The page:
Houston Rockets general manager Daryl Morey is a smart, analytics-driven guy who once made a glib comment that he, at this point, probably wishes he kept to himself. In a New York Times profile of Morey and the way he runs his Rockets, author Michael Lewis quotes the Northwestern grad uttering a now-infamous credo* for stat nerds the world over – “Someone created the box score, and he should be shot.”
* – it’s a very mild form of infamy, meaningful only to management-worshiping shut-ins and aspirant bean counters. Basically anyone in khakis.
As a basketball talent evaluator trying to build a winning team, Morey tosses off this line as it relates to the tyranny of real-time counting stats as a tool to quantify a given player’s contribution to the greater good of winning. A familiar refrain for analytics wonks from every walk of life. The baseball box score is a simplistic creation that, more often than not, completely omits the most crucial details of a game.
The Detroit Tigers did not just lose Game Two of the ALCS – they blew the game in the most dramatic fashion possible. Their starter cruised, dominating Red Sox bats for the second straight night – until a revolving door of relievers loaded the bases for David Ortiz, one of the most revered sluggers of his era.
Tigers manager Jim Leyland calls on his closer Joaquin Benoit to stop the Red Sox rally in its tracks. Get Ortiz out and then clean up the ninth inning and the Tigers are homeward bound with a 2-0 series lead.
This, of course, didn’t happen. David Ortiz happened. David Ortiz “happened” the living shit out of a first pitch splitter from Benoit with the bases loaded in the eighth inning of a very close playoff baseball game. But let’s rewind back to the start of the inning.
Jose Veras started the fateful eighth for the Tigers. He retired lead off man Stephen Drew then allowed a double to Will Middlebrooks. Leyland yanked Veras for a lefty, calling on LHP Drew Smyly to retire Jacoby Ellsbury (he didn’t.) After Ellsbury walked, Jim Leyland went back to a right-handed pitcher to face former switch hitter Shane Victorino. Al Alburquerque quickly made Victorino look like a man who spent much of his professional life watching sliders from the other batters box, striking out the Flyin’ Hawaiian for the second out.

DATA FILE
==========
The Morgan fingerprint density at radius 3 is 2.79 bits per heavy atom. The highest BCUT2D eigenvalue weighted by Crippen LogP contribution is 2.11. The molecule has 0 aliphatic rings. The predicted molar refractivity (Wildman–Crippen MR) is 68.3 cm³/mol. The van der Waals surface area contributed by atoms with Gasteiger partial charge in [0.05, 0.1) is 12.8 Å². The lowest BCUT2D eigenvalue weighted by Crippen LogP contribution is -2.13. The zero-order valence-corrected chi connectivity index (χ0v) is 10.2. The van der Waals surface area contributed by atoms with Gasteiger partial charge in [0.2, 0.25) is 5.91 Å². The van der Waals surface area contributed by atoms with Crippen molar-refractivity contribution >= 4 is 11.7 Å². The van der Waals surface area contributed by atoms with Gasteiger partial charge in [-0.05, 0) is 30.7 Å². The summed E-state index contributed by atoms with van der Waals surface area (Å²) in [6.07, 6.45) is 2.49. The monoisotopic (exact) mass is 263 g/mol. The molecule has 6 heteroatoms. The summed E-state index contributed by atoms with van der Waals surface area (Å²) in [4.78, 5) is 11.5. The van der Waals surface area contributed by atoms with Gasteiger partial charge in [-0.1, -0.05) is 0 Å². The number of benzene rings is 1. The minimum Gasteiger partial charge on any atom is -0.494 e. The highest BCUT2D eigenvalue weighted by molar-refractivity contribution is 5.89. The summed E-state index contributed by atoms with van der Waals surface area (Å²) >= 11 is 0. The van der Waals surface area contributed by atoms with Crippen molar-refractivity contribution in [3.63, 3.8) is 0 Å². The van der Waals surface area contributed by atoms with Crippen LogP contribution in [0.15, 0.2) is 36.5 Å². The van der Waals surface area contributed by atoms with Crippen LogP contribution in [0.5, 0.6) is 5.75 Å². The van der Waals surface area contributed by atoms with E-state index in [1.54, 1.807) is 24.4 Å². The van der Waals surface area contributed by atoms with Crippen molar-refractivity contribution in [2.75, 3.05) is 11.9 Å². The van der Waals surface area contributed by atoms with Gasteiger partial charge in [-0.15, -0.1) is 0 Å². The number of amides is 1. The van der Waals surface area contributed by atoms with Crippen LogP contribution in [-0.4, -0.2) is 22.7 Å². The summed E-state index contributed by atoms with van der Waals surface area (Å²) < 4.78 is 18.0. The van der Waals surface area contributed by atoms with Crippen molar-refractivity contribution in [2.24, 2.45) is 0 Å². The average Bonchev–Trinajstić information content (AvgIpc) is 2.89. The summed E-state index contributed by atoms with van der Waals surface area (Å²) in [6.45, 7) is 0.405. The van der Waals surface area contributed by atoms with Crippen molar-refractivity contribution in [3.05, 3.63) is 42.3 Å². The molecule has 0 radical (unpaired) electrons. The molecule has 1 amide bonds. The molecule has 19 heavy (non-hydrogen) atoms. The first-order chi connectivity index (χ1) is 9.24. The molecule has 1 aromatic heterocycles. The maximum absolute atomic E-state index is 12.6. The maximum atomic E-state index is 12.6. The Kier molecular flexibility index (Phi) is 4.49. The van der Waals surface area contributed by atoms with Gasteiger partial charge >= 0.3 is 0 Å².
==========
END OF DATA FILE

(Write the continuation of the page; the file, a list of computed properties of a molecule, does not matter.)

Dustin Pedroia stepped in against Alburquerque and singled to right field, loading the bases. With Boston folk hero and left-handed slugger David Ortiz due up, Jim Leyland went to his best reliever who also happens to get out lefties very well. It was now time for Benoit, the man who saved 24 games for the Tigers this year. We know what happened next.
Grand slam. Tie game.
With Fenway Park buzzing and Torii Hunter possibly bleeding, Benoit retired Mike Napoli to end the inning. The damage, however, was done. The Tigers called on Rick Porcello to start the ninth inning so the final line for Joaquin Benoit looks like this:
0.1 IP, 1 H, 1 ER.
But what of our other two right-handed relievers? Will Middlebrooks, the responsibility of Jose Veras, was on third base when Big Papi drafted his latest “put me in Cooperstown” proposal. Dustin Pedroia, the handiwork of Al Alburquerque, was on first. Oritz’s blast closes the book both Veras and Alburquerque. The final toll on their respective stat lines?
0.1 IP, 1 H, 1 ER.
Those three pitching lines are similar. By ignoring the type of outs (strikeouts versus ground outs) and the type of hits (singles vs. homer/double), I made the three pitching lines look identical! Two of those three pitchers had very, very different nights from the third man. When Veras left the game, the score was still 5-1. The Tigers still had a 94.9% chance of winning, according to win expectancy. The situation was much more dire for Alburquerque, who walked off the hill knowing his Tigers only had a 92.5% chance of winning.
The Tigers didn’t win this game, they lost.
Three players who pitched in the same inning of a baseball game and produced, superficially, the same results. Only after we turn to the old, storytelling stat “win probability added” does the stark difference between their respective night’s work crystallize.
Alburquerque: 0.02 WPA
Veras: -0.07 WPA
Benoit: -0.425 WPA
Joaquin Benoit’s pitch to David Ortiz reduced the Tigers odds of winning this game by more than 45%. That’s a lot. But he didn’t do it all himself. Their final baseball card numbers might look the same but, uh, Joaquin Benoit probably feels a lot worse about the outcome than the other three relievers charged with runs that inning. ignominy earned/notoriety gained.
It’s the nature of the gig. Somebody has to be the last man. Somebody is left to bar the door alone. To Benoit’s credit; if you’re going down, you might as well take a bunch of people with you on the way.
Truth be told, nobody will remember Jose Veras and Al Alburquerque and their roles in this collapse. Maybe that’s what WPA measures – ignominy gained. Not sure if you’re the goat? Check WPA, it’ll clear it up in no time.
Bonus Pity Context!
Rick Porcello’s loss: routine grounder, blockable fastball, routine grounder
— Jeff Sullivan (@based_ball) October 14, 2013
Baseball is just the cruelest sport imaginable.